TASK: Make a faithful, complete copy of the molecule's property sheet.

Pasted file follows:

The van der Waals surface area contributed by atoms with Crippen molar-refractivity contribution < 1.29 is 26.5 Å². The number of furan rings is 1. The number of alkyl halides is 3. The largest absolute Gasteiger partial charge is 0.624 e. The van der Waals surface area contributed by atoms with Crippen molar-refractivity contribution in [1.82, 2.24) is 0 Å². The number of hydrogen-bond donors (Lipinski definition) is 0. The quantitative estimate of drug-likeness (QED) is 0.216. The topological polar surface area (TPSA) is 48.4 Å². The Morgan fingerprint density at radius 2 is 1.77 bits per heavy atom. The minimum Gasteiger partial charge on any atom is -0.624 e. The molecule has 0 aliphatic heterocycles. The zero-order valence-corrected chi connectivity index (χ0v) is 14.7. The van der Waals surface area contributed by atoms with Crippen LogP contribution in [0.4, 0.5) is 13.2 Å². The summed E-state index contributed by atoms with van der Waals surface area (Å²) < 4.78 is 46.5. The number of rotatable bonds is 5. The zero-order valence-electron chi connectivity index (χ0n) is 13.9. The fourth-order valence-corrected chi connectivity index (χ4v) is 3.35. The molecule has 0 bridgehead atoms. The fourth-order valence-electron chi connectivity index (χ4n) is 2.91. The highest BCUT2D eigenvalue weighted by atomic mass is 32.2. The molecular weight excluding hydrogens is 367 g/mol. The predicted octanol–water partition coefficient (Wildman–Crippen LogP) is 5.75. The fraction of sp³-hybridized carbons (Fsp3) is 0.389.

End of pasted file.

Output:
The van der Waals surface area contributed by atoms with Crippen molar-refractivity contribution < 1.29 is 26.5 Å². The number of furan rings is 1. The number of alkyl halides is 3. The largest absolute Gasteiger partial charge is 0.624 e. The van der Waals surface area contributed by atoms with Crippen molar-refractivity contribution in [1.82, 2.24) is 0 Å². The number of hydrogen-bond donors (Lipinski definition) is 0. The quantitative estimate of drug-likeness (QED) is 0.216. The topological polar surface area (TPSA) is 48.4 Å². The Morgan fingerprint density at radius 2 is 1.77 bits per heavy atom. The minimum Gasteiger partial charge on any atom is -0.624 e. The molecule has 0 aliphatic heterocycles. The zero-order valence-corrected chi connectivity index (χ0v) is 14.7. The van der Waals surface area contributed by atoms with Crippen LogP contribution in [0.4, 0.5) is 13.2 Å². The summed E-state index contributed by atoms with van der Waals surface area (Å²) < 4.78 is 46.5. The number of rotatable bonds is 5. The zero-order valence-electron chi connectivity index (χ0n) is 13.9. The fourth-order valence-corrected chi connectivity index (χ4v) is 3.35. The molecule has 0 bridgehead atoms. The fourth-order valence-electron chi connectivity index (χ4n) is 2.91. The highest BCUT2D eigenvalue weighted by atomic mass is 32.2. The molecular weight excluding hydrogens is 367 g/mol. The predicted octanol–water partition coefficient (Wildman–Crippen LogP) is 5.75. The fraction of sp³-hybridized carbons (Fsp3) is 0.389.